At the same time, they can demonstrate their own commitment to social responsibility, which ranges from fair labor practices in technology supply chains to diversity and inclusion programs in digital workplaces.

For example, when cloud company Salesforce announced its 1% initiative, a pledge to donate 1% of its product, equity and employees' time, it inspired many other companies to follow suit.

Governance in the Digital Age

With the rise of cyber threats and data privacy concerns, digital governance is not something consumers can afford to ignore. Already, the so-called 'mother of all breaches' happened a few days ago, exposing 26 billion records involving popular and common sites like LinkedIn, Snapchat, Venmo, Adobe and X. That's why consumers are now looking to companies. With strong cyber security measures, transparent data practices and ethical use of technology.

While international tech giants like Apple and Microsoft are known for their digital ethics policy, in India, IT giant Infosys is recognized for its strong governance framework.

Last year, Infosys co-founder Nandan Nilekani spoke about how ESG not only builds trust but also increases brand value.

“Commitment to strong governance is not just compliance; it is a strategic imperative for sustainable success in the dynamic world of startups,” he said.

Role of Technology in Advancing ESG in India

ESG is important, technology is helping the sector so that organizations can integrate ESG principles into their functions as much as possible. How is technology enabling ESG in the Indian landscape? Will it improve in the future?

“Technology is helping in raw materials, energy sources and software,” says Shetty. “Innovation in materials means you can take organic fiber but make it durable for real-world use, use solar energy efficiently in manufacturing and use software for better traceability and ESG data management with automation.”

Following are some key ways technology can help adopt ESG practices:

Data Analytics: With large amounts of data related to their ESG performance, organizations can analyze, find patterns, and identify dos and don'ts in their architecture. It helps in determining future actions that are favorable to the environment and society.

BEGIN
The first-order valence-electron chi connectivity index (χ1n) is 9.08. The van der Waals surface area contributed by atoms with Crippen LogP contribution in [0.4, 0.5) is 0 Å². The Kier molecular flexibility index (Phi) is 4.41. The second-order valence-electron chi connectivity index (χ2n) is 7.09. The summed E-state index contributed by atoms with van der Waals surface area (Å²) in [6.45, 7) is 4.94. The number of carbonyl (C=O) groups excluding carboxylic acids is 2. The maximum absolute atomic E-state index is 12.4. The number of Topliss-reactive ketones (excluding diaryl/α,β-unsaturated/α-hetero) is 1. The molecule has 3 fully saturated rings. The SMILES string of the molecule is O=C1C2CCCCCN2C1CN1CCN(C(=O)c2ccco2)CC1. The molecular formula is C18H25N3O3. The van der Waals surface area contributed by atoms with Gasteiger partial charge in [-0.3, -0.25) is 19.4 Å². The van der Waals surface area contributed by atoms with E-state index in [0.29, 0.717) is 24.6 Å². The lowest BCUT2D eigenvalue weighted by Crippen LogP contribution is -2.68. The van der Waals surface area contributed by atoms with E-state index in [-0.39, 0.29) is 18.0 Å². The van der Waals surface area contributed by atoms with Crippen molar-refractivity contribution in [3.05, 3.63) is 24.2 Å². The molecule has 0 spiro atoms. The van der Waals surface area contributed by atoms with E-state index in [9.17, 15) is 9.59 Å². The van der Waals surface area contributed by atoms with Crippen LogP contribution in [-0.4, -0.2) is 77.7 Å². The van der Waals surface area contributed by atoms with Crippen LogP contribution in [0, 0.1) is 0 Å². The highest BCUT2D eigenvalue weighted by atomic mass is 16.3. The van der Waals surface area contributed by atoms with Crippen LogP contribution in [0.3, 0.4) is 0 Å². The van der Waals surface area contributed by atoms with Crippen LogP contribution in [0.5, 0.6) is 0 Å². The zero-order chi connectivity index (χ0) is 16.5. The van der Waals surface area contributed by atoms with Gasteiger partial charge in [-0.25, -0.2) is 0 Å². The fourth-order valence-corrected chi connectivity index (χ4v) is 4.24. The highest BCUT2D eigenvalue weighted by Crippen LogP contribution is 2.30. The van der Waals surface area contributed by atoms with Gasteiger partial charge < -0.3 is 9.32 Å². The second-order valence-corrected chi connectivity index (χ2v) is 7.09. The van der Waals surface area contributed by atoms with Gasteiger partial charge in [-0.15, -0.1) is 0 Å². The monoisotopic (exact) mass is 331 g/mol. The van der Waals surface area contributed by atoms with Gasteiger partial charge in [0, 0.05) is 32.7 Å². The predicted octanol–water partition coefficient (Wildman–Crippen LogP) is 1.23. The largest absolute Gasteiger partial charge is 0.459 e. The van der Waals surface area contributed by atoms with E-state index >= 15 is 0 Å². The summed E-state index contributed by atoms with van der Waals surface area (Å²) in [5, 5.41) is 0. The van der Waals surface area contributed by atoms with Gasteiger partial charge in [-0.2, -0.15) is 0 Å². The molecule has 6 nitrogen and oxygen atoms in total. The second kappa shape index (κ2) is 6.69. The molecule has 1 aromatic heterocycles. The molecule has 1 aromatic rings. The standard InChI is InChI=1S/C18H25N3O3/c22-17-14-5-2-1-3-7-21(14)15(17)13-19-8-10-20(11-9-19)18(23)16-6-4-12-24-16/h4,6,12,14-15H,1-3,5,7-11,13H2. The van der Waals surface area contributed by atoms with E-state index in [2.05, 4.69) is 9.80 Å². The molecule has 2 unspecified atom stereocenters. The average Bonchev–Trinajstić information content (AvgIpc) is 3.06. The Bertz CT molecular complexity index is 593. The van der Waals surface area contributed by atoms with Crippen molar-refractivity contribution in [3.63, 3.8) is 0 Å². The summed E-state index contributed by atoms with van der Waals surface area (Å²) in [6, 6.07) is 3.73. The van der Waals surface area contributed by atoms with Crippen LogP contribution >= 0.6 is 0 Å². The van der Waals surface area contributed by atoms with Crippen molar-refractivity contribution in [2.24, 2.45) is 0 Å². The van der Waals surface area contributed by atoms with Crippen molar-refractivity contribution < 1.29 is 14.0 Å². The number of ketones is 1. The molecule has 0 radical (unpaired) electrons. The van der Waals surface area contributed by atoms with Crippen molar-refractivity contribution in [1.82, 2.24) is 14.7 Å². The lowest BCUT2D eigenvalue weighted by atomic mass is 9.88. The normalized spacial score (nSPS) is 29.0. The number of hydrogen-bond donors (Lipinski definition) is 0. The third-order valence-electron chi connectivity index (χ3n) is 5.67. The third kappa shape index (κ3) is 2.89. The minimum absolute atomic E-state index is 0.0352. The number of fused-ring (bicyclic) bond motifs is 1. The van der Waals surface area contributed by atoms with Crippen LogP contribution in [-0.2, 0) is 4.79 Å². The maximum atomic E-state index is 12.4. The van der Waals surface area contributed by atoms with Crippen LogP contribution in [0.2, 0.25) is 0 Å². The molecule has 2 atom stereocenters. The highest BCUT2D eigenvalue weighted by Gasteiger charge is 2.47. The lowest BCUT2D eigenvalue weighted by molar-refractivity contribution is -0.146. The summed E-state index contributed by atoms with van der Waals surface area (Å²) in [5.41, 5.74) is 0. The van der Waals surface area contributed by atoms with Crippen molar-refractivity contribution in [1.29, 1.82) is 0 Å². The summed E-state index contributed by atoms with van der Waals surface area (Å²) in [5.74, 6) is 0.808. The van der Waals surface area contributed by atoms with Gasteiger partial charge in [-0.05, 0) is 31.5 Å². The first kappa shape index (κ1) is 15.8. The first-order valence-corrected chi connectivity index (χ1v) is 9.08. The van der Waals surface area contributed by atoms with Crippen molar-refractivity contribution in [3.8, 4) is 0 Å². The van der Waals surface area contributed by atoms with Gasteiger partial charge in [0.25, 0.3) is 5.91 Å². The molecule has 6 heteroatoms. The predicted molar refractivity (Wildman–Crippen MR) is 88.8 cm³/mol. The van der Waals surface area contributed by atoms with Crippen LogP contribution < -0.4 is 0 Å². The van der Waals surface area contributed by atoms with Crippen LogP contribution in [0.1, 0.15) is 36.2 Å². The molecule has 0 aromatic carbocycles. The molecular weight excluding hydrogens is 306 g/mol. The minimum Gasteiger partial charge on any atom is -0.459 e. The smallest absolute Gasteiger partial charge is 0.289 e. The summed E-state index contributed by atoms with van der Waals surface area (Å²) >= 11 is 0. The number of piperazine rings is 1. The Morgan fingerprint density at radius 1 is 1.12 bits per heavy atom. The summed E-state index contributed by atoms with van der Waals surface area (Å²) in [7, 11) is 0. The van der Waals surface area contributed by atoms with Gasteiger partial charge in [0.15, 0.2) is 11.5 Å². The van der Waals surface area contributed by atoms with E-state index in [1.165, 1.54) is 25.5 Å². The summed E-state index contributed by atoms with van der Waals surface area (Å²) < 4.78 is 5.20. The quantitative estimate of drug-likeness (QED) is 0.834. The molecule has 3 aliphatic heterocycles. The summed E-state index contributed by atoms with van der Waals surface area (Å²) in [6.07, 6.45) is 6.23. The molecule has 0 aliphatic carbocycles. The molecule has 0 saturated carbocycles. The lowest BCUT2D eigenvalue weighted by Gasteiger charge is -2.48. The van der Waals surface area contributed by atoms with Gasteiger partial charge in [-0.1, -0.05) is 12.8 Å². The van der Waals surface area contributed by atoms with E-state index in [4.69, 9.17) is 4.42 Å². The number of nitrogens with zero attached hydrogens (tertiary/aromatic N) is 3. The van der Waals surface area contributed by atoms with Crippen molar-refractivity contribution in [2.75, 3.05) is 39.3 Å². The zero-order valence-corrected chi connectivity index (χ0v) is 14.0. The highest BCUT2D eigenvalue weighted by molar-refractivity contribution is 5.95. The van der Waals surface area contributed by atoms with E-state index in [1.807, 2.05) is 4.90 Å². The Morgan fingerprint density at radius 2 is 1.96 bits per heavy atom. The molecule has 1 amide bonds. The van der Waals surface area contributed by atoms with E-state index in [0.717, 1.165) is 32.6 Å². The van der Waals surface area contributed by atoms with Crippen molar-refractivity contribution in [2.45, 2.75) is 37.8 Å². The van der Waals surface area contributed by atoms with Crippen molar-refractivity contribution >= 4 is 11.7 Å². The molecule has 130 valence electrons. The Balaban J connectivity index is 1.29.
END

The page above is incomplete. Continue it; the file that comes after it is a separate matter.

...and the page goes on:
As Nitesh Mehrotra from business consulting firm EY India says, “ESG today is a central boardroom agenda for all leading organizations to create and protect value. And I think it is critical to have a consistent and comparable scientific measurement of sustainability variables across all of our stakeholders. So, clearly, having a single version of the truth with real-time performance analytics to generate actionable insights is critical.

Sharing this data with consumers is imperative and demanding from companies to help consumers make more informed purchasing decisions.

Blockchain for Transparency: Blockchain is an emerging technology that increases transparency in ESG. Its ledger technology enables companies to provide consumers with real-time information about the source, production processes and ethical practices applied in their products and services.

ESG Rating Platforms: The technology has given rise to ESG rating platforms such as MSCI, Sustainablealytics and Bloomberg ESG, which evaluate and score companies based on ESG performance. Anyone, investor or consumer, can access these platforms to make informed decisions, influencing companies to improve their ESG practices.

The Path Forward

As the impact of ESG on Indian consumers continues to grow, the onus is on businesses to adopt sustainable and ethical practices. Companies that prioritize ESG considerations not only contribute to a better planet and society, but also gain a competitive edge in an emerging market.

“When you embed ESG at the core it becomes a differentiator in the marketplace. Also, you start with a green foundation,” advises Shetty.

He also added that ESG can lead to a more equitable society, “In India, citizens face significant environmental issues on a daily basis. Air quality is poor in all tier-1 cities. Waste management is still unregulated and unsolved. When it comes to social indicators, we are far from creating an equal society. The same is true of corporate compliance and governance. ESG compliance can help address all of these issues.

As consumers, the power to drive positive change lies in your purchasing decisions. By choosing products and services from companies that uphold ESG principles, you can be part of a sustainable and socially responsible business environment. As technology helps develop ESG practices, you will see more transparency and accountability in the products and services you choose, ultimately creating a more conscious and responsible marketplace in India.